Wednesday, December 11, 2013


I still haven't got my head around the Coen Brothers making a film about the folk music world of the 50's and 60's, but at least I figured the music would be worth it.  Ably assisted by T Bone Burnett, the soundtrack features a mix of period recordings and brand-new music created and performed for the film.  Not just lip-synch'ed either; the Coen boys insisted on filming actual live performances, which meant they had to have actors who could pull that off.

The gem of those is Oscar Isaac, who plays the Davis character.  He has the voice to pull off these numbers, sounding very much like the type of performer found in Greenwich Village in those days.  The Davis character is based on Dave Van Ronk, one of true talents and great characters of that scene.  One of his live cuts, Green Green Rocky Road, is also found here.  The music side is beefed up by some major modern talents, including The Punch Brothers, Nancy and Norman Blake with Gillian Welch and Dave Rawlings, and a full associate producer credit for Marcus Mumford, who arranged and performed some of the cuts with the actors.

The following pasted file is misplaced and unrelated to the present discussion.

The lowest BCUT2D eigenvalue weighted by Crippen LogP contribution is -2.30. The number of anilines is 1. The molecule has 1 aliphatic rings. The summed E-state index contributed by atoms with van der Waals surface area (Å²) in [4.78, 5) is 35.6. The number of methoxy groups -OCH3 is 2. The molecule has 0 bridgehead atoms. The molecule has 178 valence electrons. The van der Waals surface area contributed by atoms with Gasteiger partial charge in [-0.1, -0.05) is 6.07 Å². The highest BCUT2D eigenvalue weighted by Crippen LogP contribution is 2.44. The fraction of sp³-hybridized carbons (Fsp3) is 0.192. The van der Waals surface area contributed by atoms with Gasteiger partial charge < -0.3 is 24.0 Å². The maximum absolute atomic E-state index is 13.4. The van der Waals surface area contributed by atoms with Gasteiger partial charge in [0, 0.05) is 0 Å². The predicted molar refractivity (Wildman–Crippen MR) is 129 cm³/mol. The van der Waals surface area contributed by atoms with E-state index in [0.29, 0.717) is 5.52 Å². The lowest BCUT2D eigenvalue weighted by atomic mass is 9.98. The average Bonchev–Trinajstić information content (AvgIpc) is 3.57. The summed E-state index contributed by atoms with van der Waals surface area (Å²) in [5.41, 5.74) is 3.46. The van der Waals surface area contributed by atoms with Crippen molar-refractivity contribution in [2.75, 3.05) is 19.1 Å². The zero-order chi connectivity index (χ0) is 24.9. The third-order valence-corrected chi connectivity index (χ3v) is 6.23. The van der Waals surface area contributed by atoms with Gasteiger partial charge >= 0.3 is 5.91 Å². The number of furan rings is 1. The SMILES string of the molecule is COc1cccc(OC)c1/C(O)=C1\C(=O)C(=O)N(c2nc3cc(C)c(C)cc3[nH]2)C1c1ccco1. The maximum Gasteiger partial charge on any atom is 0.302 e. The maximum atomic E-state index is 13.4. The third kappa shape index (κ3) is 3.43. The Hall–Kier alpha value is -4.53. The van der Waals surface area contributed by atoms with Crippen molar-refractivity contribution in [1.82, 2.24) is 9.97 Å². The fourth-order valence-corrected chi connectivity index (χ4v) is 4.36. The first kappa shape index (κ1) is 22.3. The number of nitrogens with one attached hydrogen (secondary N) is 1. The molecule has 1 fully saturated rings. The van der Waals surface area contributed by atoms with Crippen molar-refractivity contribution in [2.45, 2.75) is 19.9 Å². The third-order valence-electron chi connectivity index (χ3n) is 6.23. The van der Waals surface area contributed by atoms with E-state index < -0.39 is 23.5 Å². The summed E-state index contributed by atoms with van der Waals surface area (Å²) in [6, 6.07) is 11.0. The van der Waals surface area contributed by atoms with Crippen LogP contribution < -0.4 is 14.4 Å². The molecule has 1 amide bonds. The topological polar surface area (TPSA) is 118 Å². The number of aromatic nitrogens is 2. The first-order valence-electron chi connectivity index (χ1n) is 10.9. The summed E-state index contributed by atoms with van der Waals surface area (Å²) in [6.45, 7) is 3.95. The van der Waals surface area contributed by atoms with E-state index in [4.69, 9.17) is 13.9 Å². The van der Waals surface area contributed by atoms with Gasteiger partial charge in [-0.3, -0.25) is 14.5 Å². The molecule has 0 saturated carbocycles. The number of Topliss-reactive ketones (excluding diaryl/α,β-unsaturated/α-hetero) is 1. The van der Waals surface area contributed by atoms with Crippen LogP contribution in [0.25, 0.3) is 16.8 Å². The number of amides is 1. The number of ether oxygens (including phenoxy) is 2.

You'll have to remember it's a movie, and the soundtrack gives you a sampling of the styles you'd find in those times.  The overly-earnest reading of The Last Thing On My Mind by Tom Paxton, as performed by Stark Sands and the Punch Brothers, is the kind of commercial folk aimed at a broad audience when the scene took off thanks to the Kingston Trio and others.  There's even a political comedy number, Please Mr. Kennedy, featuring co-star Justin Timberlake.  The treacle is there for film reasons, and can still be enjoyed.

Then there's the elephant in the room, and the soundtrack tackles the Dylan issue by scoring a coup.  They got the rights to use an unreleased studio take of his song Farewell, previously only found on one of the Bootleg Series discs, in a different version. One hopes, and expects, they've done as fascinating a job with the film as they have with the soundtrack

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